Each state handles grandparents' rights differently. In some states, grandparents don't have any rights, but that's not necessarily the case in California. Unlike some other states, California is more flexible when it comes to awarding visitation to grandparents.
Under California law, grandparents have the right to ask the court for reasonable visitation with their grandchildren. However, the court will want to know:
- Was there a pre-existing relationship between you and your grandchild, and is that bond currently in danger?
- Would it be in the best interests of the child to grant visitation?
Generally, grandparents cannot file for visitation with their grandchildren while the child's parents are married. But there are exceptions:
- The parents don't live together;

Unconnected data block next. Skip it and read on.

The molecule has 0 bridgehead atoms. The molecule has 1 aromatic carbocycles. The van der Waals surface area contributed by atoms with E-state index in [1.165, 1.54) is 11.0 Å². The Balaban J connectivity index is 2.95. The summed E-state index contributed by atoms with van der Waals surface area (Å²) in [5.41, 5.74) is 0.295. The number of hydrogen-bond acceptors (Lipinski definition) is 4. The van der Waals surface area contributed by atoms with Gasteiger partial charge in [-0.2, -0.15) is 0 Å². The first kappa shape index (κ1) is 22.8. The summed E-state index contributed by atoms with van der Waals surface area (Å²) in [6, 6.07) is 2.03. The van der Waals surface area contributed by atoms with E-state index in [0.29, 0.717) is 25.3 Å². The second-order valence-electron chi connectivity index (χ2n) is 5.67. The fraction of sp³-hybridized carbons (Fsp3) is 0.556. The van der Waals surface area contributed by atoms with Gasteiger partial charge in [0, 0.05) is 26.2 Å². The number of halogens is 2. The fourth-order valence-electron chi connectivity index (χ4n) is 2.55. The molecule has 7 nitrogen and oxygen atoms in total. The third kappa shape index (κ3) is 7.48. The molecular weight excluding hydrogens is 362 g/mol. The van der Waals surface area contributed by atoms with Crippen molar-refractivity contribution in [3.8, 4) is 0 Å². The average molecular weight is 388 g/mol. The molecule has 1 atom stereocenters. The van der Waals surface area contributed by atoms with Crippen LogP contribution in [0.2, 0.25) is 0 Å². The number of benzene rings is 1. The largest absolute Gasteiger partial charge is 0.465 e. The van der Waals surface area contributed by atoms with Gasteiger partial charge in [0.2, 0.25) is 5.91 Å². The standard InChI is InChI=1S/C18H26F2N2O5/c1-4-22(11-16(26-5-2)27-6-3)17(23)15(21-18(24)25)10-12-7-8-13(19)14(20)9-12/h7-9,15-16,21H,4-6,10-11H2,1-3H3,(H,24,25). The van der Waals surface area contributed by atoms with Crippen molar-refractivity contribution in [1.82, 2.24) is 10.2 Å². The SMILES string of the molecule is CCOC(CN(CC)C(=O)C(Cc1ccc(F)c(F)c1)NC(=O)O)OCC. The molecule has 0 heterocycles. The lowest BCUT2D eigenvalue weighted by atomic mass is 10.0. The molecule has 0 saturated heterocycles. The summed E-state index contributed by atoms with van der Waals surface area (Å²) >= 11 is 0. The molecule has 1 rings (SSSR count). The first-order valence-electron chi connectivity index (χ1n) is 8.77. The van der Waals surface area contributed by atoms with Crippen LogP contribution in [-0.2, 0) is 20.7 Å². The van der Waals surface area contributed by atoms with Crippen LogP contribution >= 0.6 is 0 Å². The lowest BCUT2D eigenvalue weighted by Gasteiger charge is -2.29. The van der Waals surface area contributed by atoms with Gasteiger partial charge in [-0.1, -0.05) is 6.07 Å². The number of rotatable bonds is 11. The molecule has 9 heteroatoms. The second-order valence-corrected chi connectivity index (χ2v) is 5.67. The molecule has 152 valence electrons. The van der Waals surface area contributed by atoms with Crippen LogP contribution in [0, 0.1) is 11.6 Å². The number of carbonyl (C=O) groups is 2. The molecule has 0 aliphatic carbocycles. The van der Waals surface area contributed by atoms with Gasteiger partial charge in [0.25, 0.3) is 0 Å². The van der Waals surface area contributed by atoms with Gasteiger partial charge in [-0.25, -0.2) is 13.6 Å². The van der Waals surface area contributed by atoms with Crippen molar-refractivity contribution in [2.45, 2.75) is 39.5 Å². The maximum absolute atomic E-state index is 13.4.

- One of the parent's whereabouts has been unknown for at least a month;
- A parent joins the grandparent's petition;
- The grandchild does not live with either parent; or
- The grandchild was adopted by a stepparent.
Note: If the court grants you visitation and circumstances change and none of the above exceptions apply any longer, one or both parents can ask the court to end your visitation and the court must end your visitation rights at that time.
If it's possible, you may want to consider mediation as a way to discuss your needs and concerns and try to reach an agreement so you can still see your grandchildren. If this prospect is unlikely and you know it, we recommend that you contact us to speak with a member of our legal team.
If you are raising your grandchild because their parents are unable to care for them because they are on drugs or in prison, you may want to consider guardianship.
Contact Claery & Green, LLP to speak with an experienced Los Angeles child custody lawyer!